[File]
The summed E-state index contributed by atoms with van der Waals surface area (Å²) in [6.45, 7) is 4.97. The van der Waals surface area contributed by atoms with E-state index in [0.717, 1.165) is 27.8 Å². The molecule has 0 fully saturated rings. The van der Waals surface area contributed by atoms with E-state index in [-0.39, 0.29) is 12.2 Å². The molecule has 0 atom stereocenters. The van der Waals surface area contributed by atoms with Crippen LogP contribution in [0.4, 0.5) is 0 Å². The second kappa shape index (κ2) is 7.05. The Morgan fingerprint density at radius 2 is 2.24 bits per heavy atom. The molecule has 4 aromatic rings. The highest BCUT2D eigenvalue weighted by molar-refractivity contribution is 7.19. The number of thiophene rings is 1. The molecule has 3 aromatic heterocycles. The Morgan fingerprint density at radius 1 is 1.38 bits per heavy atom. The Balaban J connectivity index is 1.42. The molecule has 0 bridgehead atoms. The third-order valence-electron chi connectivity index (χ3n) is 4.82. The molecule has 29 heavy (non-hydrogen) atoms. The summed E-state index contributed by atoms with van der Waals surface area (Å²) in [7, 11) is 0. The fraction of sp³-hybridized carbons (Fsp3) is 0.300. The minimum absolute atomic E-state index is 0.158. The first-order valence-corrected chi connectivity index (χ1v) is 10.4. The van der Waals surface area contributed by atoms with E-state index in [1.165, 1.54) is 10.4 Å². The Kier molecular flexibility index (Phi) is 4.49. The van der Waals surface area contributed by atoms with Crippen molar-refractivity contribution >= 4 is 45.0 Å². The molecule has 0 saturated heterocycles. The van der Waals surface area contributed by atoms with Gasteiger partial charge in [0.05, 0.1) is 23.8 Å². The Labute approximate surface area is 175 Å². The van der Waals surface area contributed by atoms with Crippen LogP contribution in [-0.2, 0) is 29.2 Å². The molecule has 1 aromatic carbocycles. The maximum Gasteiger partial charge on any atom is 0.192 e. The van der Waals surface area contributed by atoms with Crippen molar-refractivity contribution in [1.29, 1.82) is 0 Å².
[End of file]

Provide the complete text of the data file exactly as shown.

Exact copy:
The summed E-state index contributed by atoms with van der Waals surface area (Å²) in [6.45, 7) is 4.97. The van der Waals surface area contributed by atoms with E-state index in [0.717, 1.165) is 27.8 Å². The molecule has 0 fully saturated rings. The van der Waals surface area contributed by atoms with E-state index in [-0.39, 0.29) is 12.2 Å². The molecule has 0 atom stereocenters. The van der Waals surface area contributed by atoms with Crippen LogP contribution in [0.4, 0.5) is 0 Å². The second kappa shape index (κ2) is 7.05. The Morgan fingerprint density at radius 2 is 2.24 bits per heavy atom. The molecule has 4 aromatic rings. The highest BCUT2D eigenvalue weighted by molar-refractivity contribution is 7.19. The number of thiophene rings is 1. The molecule has 3 aromatic heterocycles. The Morgan fingerprint density at radius 1 is 1.38 bits per heavy atom. The Balaban J connectivity index is 1.42. The molecule has 0 bridgehead atoms. The third-order valence-electron chi connectivity index (χ3n) is 4.82. The molecule has 29 heavy (non-hydrogen) atoms. The summed E-state index contributed by atoms with van der Waals surface area (Å²) in [7, 11) is 0. The fraction of sp³-hybridized carbons (Fsp3) is 0.300. The minimum absolute atomic E-state index is 0.158. The first-order valence-corrected chi connectivity index (χ1v) is 10.4. The van der Waals surface area contributed by atoms with E-state index in [1.165, 1.54) is 10.4 Å². The Kier molecular flexibility index (Phi) is 4.49. The van der Waals surface area contributed by atoms with Crippen molar-refractivity contribution >= 4 is 45.0 Å². The molecule has 0 saturated heterocycles. The van der Waals surface area contributed by atoms with Gasteiger partial charge in [0.05, 0.1) is 23.8 Å². The Labute approximate surface area is 175 Å². The van der Waals surface area contributed by atoms with Crippen LogP contribution in [-0.2, 0) is 29.2 Å². The molecule has 1 aromatic carbocycles. The maximum Gasteiger partial charge on any atom is 0.192 e. The van der Waals surface area contributed by atoms with Crippen molar-refractivity contribution in [1.29, 1.82) is 0 Å².